In the McGraw-Strait parallel universe I'm suggesting here, McGraw's longtime producer, Byron Gallimore is Tony Brown, who guided Strait's recordings. And the Warren Brothers are Dean Dillon, the songwriting savant who penned so many great tunes for Strait over the years. At a recent event for "Sundown Heaven Town," I think McGraw mentioned he's up to 20 Warren Brothers' cuts now. Not as many as Dillon provided Strait, but then again, McGraw has only been making records for a paltry 23 years, compared to Strait's plentiful 35.
So here comes "Sundown Heaven Town" in late 2014 and if you think the venerable Timster is simply going through the motions on album #13, be advised to phone a friend immediately and have them write you a reality check.
Not only is this album excellent, it's flat-out loaded, one of the best of 2014 and likely to garner ACM and CMA Album Of The Year nods in 2015.
Historically, one of McGraw's strengths has always been an awareness of what songs will and won't work for him. As he shared at a media roundtable I attended this week, "A manager told me a long time ago, early in my career, 'Son, with the way you sing, you couldn't go pop with an ass full of firecrackers!' In a lot of ways, that's been a blessing for me. It's given me the kind of freedom to go in and cut the kind of songs I want and never worry about where they fall."
His instincts are totally on point with "Sundown," a Country record aimed right down the format's middle lane. Great timing too, because in talking with so many programmers each week, I'm sensing a gradual movement back to the center, with fewer pop skewing and Bro-Country sounds dominating current playlists. His recent #1 single, "Meanwhile Back At Mama's," is evidence of this growing shift. If proven to be a true and sustainable trend, McGraw can expect consistent radio airplay for probably two years off this album, with a solid base of substantive new music to take on the road with him.
Be sure and get the deluxe version of "Sundown Heaven Town." As I mentioned before, it contains 18 cuts; the latest release, "Shotgun Rider" is a solid S-3, but I think there at least three more viable ones. "Sick Of Me," "Keep On Truckin" and "I'm Feelin' You" are hooky, cleverly worded no-brainers to me. Then again, I have always been drawn to darkhorse tracks and McGraw has some interesting choices in this regard, too. "Words Are Medicine" is a potential Song of the Year candidate and a great message; "Portland Maine" is a brooding, interesting tune and "Black Jacket," one of the four Warren Brothers songs on "Sundown," is just a great, relatable story song. It's also cut #18 on a deluxe edition - does that count it out as a single? I don't think it should.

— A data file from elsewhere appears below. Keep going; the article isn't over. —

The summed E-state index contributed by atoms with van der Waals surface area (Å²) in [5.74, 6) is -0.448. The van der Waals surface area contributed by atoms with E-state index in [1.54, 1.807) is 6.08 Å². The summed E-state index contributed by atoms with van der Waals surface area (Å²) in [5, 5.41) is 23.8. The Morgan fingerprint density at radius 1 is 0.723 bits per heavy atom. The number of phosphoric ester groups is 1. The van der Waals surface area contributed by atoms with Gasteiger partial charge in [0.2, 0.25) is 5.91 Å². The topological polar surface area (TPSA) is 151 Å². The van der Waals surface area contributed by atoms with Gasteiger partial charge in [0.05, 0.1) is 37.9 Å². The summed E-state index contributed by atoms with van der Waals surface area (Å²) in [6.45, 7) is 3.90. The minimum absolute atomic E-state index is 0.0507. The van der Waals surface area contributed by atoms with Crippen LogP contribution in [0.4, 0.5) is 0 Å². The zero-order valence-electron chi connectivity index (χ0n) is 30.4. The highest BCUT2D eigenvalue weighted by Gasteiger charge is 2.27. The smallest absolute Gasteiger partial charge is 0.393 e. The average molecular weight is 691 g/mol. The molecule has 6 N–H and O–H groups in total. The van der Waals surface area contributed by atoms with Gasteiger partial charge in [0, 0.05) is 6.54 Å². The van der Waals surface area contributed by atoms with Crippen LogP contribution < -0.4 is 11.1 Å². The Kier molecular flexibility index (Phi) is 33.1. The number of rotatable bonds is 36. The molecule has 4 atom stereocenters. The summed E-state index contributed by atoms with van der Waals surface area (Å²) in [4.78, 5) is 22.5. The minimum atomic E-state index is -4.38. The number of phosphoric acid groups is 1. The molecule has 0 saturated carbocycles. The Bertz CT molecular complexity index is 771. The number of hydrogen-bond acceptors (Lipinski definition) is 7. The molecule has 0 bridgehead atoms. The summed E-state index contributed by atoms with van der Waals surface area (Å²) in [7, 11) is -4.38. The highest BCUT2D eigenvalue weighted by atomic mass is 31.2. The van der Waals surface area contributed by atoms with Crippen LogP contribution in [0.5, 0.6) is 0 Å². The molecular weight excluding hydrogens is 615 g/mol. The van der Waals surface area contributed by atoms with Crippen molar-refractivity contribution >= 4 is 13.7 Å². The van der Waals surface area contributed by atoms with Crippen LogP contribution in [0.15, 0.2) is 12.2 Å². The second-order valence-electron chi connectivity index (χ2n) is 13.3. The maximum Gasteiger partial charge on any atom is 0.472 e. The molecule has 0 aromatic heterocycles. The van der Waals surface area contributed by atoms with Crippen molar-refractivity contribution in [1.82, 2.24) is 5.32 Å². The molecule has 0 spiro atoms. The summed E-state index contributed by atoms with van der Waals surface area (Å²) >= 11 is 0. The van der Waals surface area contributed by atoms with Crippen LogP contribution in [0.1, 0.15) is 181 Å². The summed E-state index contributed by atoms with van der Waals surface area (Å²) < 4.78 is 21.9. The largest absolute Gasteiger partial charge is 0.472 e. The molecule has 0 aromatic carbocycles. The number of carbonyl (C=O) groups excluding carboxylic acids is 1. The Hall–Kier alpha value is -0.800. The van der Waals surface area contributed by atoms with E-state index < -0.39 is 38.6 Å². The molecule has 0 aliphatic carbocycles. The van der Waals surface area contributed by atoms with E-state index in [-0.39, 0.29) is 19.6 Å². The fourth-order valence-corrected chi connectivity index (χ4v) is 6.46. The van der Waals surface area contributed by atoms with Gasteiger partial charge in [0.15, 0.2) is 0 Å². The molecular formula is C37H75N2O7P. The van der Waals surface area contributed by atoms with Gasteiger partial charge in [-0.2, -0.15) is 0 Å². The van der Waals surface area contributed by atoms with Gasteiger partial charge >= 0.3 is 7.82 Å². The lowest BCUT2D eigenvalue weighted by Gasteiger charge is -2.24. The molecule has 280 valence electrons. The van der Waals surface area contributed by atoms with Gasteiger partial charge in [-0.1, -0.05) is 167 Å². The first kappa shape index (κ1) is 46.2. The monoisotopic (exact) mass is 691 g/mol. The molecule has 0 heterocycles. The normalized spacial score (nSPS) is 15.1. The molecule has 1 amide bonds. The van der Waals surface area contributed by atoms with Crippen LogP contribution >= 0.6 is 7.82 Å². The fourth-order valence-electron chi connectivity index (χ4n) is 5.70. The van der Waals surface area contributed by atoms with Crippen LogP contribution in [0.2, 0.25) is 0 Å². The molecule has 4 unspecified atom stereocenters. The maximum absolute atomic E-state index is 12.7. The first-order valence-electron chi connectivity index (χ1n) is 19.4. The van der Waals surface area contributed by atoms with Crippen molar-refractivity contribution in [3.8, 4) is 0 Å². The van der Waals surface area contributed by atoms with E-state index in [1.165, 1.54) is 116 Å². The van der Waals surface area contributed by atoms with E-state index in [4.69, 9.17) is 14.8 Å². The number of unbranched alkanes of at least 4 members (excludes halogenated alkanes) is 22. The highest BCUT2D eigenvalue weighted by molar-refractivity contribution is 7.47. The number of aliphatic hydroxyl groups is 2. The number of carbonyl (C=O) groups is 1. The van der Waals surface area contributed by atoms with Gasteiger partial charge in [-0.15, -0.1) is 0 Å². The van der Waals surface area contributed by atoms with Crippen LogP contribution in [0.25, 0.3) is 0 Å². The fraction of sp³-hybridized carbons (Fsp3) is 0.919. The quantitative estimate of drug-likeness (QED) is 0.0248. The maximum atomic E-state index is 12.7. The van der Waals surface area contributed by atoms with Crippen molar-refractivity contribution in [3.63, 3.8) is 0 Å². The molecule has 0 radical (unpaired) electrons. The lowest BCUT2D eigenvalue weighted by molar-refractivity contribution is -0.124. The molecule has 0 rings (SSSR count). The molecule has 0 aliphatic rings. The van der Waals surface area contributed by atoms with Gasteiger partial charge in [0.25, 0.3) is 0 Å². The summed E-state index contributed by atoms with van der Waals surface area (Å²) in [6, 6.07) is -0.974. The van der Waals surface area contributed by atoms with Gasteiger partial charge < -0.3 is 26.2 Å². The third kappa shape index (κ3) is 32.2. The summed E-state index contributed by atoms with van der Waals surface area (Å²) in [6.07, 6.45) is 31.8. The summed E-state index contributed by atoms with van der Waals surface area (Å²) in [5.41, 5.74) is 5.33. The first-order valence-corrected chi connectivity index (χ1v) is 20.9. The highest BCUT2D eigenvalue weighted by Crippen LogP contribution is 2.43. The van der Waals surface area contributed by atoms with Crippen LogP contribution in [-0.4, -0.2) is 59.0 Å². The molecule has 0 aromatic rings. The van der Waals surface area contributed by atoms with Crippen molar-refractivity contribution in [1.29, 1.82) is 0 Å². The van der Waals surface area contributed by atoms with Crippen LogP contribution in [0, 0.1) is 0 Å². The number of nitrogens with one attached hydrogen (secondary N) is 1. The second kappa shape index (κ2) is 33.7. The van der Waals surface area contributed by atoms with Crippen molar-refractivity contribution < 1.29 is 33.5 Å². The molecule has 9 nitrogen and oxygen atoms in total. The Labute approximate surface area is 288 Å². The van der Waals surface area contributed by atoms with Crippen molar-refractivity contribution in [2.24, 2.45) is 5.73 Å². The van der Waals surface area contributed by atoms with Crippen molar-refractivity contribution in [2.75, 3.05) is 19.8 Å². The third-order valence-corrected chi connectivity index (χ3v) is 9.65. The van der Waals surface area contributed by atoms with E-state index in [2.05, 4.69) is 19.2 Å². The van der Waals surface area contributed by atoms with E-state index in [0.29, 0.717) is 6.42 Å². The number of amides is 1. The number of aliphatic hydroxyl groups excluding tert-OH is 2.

Here's one of the perks of staying within the same format for a long time: You meet artists when they're a new act and sometimes, watch them develop into big stars while occasionally -- and even better -- witnessing them evolve artistically and personally. Some of us met Tim McGraw when he was in his early 20s. He's now closer to 50 than 40, fitter than most 30-year-olds (Hell, 20-year-olds!) and based on this project, appears to still be challenging himself musically.
Having been around McGraw here and there during the past two decades, mostly as a radio programmer and now in my current role (whatever that is), I see an artist more self-aware than ever. That's something McGraw also alluded to this week.
"I think ["Sundown Heaven Town"] is sort of a microcosm of everything I've done throughout my entire career from beginning to end and where I'm headed in the future," he said. "When you reach a place where you're pretty sure about your comfort level as an artist, look in the mirror and say, 'I was true to myself when I made this record,' then the rest of it just sort of either falls in to place or it doesn't."
FYI, Tim, it does and it has.